My thought here is that rather than a pipe being frozen, it might be a vent. This observation already appeared in a comment, but I think that it deserves the visibility of an answer. Also, I have more to say than is covered in the comment.
As several people have noted, an ice clog is unlikely to cause a slow drain. This is because the warm water would tend to melt the clog. However, that's not true of a vent. A vent would typically be a pipe running from your trap up through the house to the roof. As such, the part that would freeze would be at the other end from where the warm/hot water is. Further, a blocked vent can be entirely obstructed and water will still flow slowly, which is the problem that you're having.
This question has photos of a piece of internal venting, an air admittance valve connected to a drum trap. I'm talking about external venting, which would look similar at the trap connection end but the other end is outside. You might be able to see the trap connection from the crawlspace. Or not. If you can't see the top of the trap from the crawlspace, then you might not be able to see the venting either.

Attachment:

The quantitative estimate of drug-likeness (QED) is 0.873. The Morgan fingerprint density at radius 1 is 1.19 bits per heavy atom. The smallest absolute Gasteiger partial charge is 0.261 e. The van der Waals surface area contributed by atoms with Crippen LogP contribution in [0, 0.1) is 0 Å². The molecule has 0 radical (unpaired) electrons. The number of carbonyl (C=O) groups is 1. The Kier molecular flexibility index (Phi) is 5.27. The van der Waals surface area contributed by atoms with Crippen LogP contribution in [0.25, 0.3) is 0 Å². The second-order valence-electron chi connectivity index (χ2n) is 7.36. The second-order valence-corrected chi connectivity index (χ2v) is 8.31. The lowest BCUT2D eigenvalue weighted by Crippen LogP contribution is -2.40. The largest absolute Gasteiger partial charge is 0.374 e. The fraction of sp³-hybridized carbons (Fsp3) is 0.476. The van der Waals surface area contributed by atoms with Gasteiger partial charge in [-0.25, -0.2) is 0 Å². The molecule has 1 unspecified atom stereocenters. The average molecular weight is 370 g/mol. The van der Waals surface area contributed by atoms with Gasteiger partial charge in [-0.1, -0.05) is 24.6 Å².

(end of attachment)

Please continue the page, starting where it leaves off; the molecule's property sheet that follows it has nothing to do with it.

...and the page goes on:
Here is someone who was having problems with a frozen vent pipe. There are no answers, but a comment helpfully points to this question on unfreezing pipes.
If this is the problem, you should be able to see a pipe rising from above the bathtub in the attic (assuming you have one). You might try wrapping it with heat tape and seeing if that gives the external vent (on the roof) enough warmth to melt off. As always, be careful about mixing electricity (the heat tape) with moisture (the cold vent pipe).
Note: I'm not saying that this is definitely the problem that you're having, nor that other ideas are wrong. I'm saying that this is one possibility that may be worth considering, as it would explain the observed behavior without resorting to coincidence.
A problem with venting might also be caused by snow coverage (rather than ice). Perhaps the air is being blocked by an accumulation of snow. A house that I rented once would have plumbing issues if a vent was covered by leaves or snow. So the landlord would first clear off the vent if there was a draining issue. That vent was in the ground, several feet from the house. So if you can't find a vent coming from the bathtub trap, you might look around for other parts of the vent stack that might be blocked.